On the Committee Stage the Minister suggested in connection with this matter that Deputies could consult their constituents as to the most suitable area of charge. So far as I am concerned, the information which I have received from persons interested in the matter bears out what I said on the last occasion, and they instruct me to corroborate what I then said, so that I have pleasure in saying now what I said before, namely, that the area should be left as it is in the Bill.

I oppose the amendment for the same reasons as I opposed it in Committee. Under this proposal, in the case of a large town at one end of a county in which twenty or thirty publicans will forfeit their licences, the remainder of the county will have to bear its share of compensation, and although there may be only a small number of publicans in that particular end of the county, they will have to bear the same amount of compensation as the others. The publicans in the other end of the county will not benefit by the wiping out of licences in the other part. If there are 85 public houses in a town of 7,000 population and if 50 traders are compelled to forfeit their licences, you will make every village in that county pay its proportion of compensation, notwithstanding the fact that it is only in the town in which the licences are wiped out that the remaining traders will get the benefit of any extra trade that results. I do not think that it is fair to make a publican in a remote part, say, of County Dublin, bear the same proportion of compensation as a trader in the city. Deputy Baxter, no doubt, has good intentions. His idea is that if the amendment is carried the amount of compensation will be less on the existing publicans, but it will have to be borne by publicans in remote parts of the various counties. Even if it were only £2 a year, it would be a serious loss to that class of publican. It is all very well for Deputy Baxter to say that he believes that he is voicing the opinions of the trade.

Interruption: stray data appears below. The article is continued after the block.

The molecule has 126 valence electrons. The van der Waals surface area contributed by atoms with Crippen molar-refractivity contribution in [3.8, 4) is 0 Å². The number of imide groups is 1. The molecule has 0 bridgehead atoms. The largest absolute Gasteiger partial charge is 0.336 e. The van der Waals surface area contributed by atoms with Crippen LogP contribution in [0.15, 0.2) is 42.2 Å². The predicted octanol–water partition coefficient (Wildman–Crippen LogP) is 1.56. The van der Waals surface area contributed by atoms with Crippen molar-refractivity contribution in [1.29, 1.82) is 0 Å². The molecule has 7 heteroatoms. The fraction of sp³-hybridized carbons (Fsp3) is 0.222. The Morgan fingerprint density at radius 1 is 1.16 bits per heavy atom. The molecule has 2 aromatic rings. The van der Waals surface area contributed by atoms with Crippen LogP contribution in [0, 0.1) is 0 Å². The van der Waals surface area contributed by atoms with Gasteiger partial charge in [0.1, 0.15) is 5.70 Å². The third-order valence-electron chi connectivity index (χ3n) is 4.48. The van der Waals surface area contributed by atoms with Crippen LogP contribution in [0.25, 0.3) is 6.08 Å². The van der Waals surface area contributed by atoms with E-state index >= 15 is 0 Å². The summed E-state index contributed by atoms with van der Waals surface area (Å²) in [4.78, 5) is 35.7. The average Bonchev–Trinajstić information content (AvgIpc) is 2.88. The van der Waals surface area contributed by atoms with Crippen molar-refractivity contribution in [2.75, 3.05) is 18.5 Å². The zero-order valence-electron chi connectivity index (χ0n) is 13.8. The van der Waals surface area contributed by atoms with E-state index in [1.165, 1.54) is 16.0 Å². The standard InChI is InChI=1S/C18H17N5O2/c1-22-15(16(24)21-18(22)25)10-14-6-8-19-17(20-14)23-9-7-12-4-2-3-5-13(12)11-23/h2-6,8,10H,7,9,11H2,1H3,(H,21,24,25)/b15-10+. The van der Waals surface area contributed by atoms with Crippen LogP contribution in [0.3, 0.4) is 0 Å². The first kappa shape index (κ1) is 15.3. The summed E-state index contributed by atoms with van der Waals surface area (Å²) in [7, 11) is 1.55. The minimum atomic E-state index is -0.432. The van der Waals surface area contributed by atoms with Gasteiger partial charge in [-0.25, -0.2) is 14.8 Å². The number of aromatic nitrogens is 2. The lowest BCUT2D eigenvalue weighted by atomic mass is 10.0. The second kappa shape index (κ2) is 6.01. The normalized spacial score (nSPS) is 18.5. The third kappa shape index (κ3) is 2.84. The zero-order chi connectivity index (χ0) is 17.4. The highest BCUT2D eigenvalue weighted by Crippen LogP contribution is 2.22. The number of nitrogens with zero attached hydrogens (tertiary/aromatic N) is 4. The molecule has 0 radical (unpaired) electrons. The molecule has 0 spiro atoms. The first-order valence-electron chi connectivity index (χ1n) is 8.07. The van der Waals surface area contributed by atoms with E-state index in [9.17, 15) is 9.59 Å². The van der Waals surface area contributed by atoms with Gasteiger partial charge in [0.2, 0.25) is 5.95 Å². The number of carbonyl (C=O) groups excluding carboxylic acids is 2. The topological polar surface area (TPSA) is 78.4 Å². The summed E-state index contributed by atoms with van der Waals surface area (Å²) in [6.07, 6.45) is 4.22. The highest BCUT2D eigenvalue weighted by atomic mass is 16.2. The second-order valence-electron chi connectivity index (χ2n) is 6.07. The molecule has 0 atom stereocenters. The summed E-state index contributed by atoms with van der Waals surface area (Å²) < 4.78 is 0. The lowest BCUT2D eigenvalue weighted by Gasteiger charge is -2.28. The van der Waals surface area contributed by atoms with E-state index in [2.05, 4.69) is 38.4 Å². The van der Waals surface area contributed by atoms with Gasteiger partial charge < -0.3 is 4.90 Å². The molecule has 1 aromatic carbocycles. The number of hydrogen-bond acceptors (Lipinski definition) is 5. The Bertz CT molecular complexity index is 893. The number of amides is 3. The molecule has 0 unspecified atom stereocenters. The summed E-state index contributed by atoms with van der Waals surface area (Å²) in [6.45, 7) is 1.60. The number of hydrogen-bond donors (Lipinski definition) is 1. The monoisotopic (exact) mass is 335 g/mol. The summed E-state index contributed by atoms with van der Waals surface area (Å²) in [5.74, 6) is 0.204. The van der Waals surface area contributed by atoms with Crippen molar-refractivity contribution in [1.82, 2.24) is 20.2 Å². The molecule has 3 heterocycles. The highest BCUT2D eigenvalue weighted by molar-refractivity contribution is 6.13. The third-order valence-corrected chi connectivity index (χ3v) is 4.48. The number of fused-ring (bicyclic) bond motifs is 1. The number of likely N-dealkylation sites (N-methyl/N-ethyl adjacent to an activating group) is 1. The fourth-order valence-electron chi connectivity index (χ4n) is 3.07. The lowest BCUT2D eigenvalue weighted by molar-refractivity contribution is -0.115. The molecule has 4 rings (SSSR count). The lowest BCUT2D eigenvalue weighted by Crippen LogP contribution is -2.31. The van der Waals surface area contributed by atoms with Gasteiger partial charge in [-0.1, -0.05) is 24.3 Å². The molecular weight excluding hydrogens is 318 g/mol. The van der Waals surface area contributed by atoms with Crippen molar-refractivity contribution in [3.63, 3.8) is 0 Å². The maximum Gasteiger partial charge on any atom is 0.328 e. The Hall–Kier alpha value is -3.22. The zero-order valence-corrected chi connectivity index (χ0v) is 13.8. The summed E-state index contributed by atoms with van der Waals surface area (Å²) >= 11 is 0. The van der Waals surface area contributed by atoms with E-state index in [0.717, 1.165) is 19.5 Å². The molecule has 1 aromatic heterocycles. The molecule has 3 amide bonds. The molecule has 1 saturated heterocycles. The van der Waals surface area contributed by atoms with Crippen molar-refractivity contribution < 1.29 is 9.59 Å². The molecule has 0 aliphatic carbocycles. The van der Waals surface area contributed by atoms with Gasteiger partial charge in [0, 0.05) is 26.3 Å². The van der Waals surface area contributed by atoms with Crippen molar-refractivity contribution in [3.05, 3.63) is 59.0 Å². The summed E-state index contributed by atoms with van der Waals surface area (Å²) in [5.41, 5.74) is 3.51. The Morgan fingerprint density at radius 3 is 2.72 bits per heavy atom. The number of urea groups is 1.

I did not say anything of the kind.